Like most Americans, I don’t know much about the history of Hungary. And that’s a shame because I expect we could learn from the people there — today’s generation and those that came before — plenty about freedom and what it means to be free.
I spent six weeks this past fall living primarily in Budapest but seeing some other places in Hungary as well, such as Szeged. And I opined in this digital space at the time that Budapest represented to me a city of contrasts: an old, historic and beautiful city still making the transition economically to a free market economy and politically from the domination of the Soviet Union and others throughout history.
The people there know something about freedom — and not just from the textbooks. So I read with interest this NYT editorial, “Mr. Orban Forgets“:
Hungarians are justly proud of the way their country stood up to Soviet tanks in 1956 and helped breach the Iron Curtain with freer emigration in 1989. But they can take no pride in a new media law that took effect this week, just as Hungary took over the rotating presidency of the European Union.
The law, enacted by Prime Minister Viktor Orban’s Fidesz Party, marks a sorry step back toward the kind of political censorship Hungary suffered under Communist rule. It should have no place in a democratic Europe. It creates a press supervision council, all members named by Fidesz, with authority to oversee all broadcast, print and Internet outlets and decide whether their coverage is “unbalanced,” “immoral” or “offensive to human dignity.” If the council disapproves, it can impose crippling fines of up to $1 million.
Mr. Orban’s party, which won a two-thirds parliamentary majority last year, is not stopping there in its grab for power. It has been waging all-out war on the institutional checks and balances designed to protect democracy from domination by a single party.
Fidesz has already passed legislation limiting the powers of Hungary’s constitutional court to review financial measures, including Mr. Orban’s appropriation of pension funds to balance the budget. It has cut funding for the country’s independent fiscal council and packed other important oversight posts with reliable party loyalists. Not content to stop there, Mr. Orban has named a council to rewrite Hungary’s Constitution. Mr. Orban made his name in the late 1980s with his resistance to Soviet repression and his championing of an independent political life. Two decades later, he and his party appear to have forgotten those ideals.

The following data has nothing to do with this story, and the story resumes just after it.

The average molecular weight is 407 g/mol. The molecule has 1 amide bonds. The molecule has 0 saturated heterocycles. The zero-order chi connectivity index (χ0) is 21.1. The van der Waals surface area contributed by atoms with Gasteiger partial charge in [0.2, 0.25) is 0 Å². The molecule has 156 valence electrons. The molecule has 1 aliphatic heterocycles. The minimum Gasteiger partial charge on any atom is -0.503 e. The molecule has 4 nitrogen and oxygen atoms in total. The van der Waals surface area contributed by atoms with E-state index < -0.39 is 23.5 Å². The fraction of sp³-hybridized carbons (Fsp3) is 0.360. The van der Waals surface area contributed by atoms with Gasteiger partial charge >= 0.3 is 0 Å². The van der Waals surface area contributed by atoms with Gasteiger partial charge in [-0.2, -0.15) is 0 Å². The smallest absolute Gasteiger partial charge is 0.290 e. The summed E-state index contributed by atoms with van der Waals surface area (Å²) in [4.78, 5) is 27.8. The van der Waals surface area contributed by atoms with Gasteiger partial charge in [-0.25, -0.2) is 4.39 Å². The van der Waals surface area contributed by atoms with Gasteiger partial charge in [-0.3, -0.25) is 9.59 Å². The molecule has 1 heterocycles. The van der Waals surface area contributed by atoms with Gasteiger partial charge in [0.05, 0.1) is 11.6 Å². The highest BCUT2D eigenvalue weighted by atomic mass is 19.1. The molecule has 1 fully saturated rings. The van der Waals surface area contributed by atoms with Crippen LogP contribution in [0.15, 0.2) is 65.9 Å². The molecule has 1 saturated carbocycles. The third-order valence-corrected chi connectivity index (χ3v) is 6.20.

The new press law has rightly drawn criticism from many other European leaders, including Chancellor Angela Merkel of Germany, leading members of the European Parliament, and the Organization for Security and Cooperation in Europe, the continent’s monitor of electoral fairness. Mr. Orban, sounding like an old-style Soviet-bloc leader, dismissively retorted that “criticism from afar or from Western Europe doesn’t frighten us.”
Hungarians have refused to quietly fall in line. After Parliament passed the media law last month, several newspapers protested by publishing blank front pages. They deserve strong, continued international support. Mr. Orban may have forgotten, but Hungary’s tragic history has taught its people that a free press — and a checked government — cannot be taken for granted.
And you can’t take freedom for granted either — a lesson those of us in the USA can learn from the people in Hungary.